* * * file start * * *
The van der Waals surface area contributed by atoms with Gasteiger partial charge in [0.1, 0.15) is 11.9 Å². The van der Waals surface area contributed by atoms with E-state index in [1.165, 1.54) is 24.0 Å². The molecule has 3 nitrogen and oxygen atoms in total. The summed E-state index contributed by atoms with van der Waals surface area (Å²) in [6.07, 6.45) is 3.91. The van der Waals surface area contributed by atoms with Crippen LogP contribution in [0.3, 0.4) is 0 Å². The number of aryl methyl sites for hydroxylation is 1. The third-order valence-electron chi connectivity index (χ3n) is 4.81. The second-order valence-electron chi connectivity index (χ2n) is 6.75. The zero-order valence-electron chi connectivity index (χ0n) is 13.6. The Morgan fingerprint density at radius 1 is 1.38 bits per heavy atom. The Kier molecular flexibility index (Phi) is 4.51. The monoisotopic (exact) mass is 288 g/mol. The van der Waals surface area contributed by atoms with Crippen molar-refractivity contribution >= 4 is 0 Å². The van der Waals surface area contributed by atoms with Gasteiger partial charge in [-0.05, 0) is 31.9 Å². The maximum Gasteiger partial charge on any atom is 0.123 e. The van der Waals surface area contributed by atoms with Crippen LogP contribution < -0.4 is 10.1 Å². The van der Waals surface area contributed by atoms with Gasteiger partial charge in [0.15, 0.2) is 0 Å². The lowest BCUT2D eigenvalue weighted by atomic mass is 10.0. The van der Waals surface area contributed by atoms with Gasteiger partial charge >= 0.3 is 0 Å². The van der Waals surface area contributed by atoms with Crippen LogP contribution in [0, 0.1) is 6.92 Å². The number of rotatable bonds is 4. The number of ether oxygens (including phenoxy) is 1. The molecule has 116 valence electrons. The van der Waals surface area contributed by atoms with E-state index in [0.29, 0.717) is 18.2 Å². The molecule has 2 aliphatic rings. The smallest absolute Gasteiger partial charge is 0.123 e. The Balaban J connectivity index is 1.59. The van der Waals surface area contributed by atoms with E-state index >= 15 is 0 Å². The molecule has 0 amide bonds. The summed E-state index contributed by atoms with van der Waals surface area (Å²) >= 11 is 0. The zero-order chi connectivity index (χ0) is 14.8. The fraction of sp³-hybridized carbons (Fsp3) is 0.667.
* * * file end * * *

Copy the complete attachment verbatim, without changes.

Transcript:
The van der Waals surface area contributed by atoms with Gasteiger partial charge in [0.1, 0.15) is 11.9 Å². The van der Waals surface area contributed by atoms with E-state index in [1.165, 1.54) is 24.0 Å². The molecule has 3 nitrogen and oxygen atoms in total. The summed E-state index contributed by atoms with van der Waals surface area (Å²) in [6.07, 6.45) is 3.91. The van der Waals surface area contributed by atoms with Crippen LogP contribution in [0.3, 0.4) is 0 Å². The number of aryl methyl sites for hydroxylation is 1. The third-order valence-electron chi connectivity index (χ3n) is 4.81. The second-order valence-electron chi connectivity index (χ2n) is 6.75. The zero-order valence-electron chi connectivity index (χ0n) is 13.6. The Morgan fingerprint density at radius 1 is 1.38 bits per heavy atom. The Kier molecular flexibility index (Phi) is 4.51. The monoisotopic (exact) mass is 288 g/mol. The van der Waals surface area contributed by atoms with Crippen molar-refractivity contribution >= 4 is 0 Å². The van der Waals surface area contributed by atoms with Gasteiger partial charge in [-0.05, 0) is 31.9 Å². The maximum Gasteiger partial charge on any atom is 0.123 e. The van der Waals surface area contributed by atoms with Crippen LogP contribution < -0.4 is 10.1 Å². The van der Waals surface area contributed by atoms with Gasteiger partial charge in [0.15, 0.2) is 0 Å². The lowest BCUT2D eigenvalue weighted by atomic mass is 10.0. The van der Waals surface area contributed by atoms with Gasteiger partial charge >= 0.3 is 0 Å². The van der Waals surface area contributed by atoms with Crippen LogP contribution in [0, 0.1) is 6.92 Å². The number of rotatable bonds is 4. The number of ether oxygens (including phenoxy) is 1. The molecule has 116 valence electrons. The van der Waals surface area contributed by atoms with E-state index in [0.29, 0.717) is 18.2 Å². The molecule has 2 aliphatic rings. The smallest absolute Gasteiger partial charge is 0.123 e. The Balaban J connectivity index is 1.59. The van der Waals surface area contributed by atoms with E-state index >= 15 is 0 Å². The molecule has 0 amide bonds. The summed E-state index contributed by atoms with van der Waals surface area (Å²) >= 11 is 0. The zero-order chi connectivity index (χ0) is 14.8. The fraction of sp³-hybridized carbons (Fsp3) is 0.667.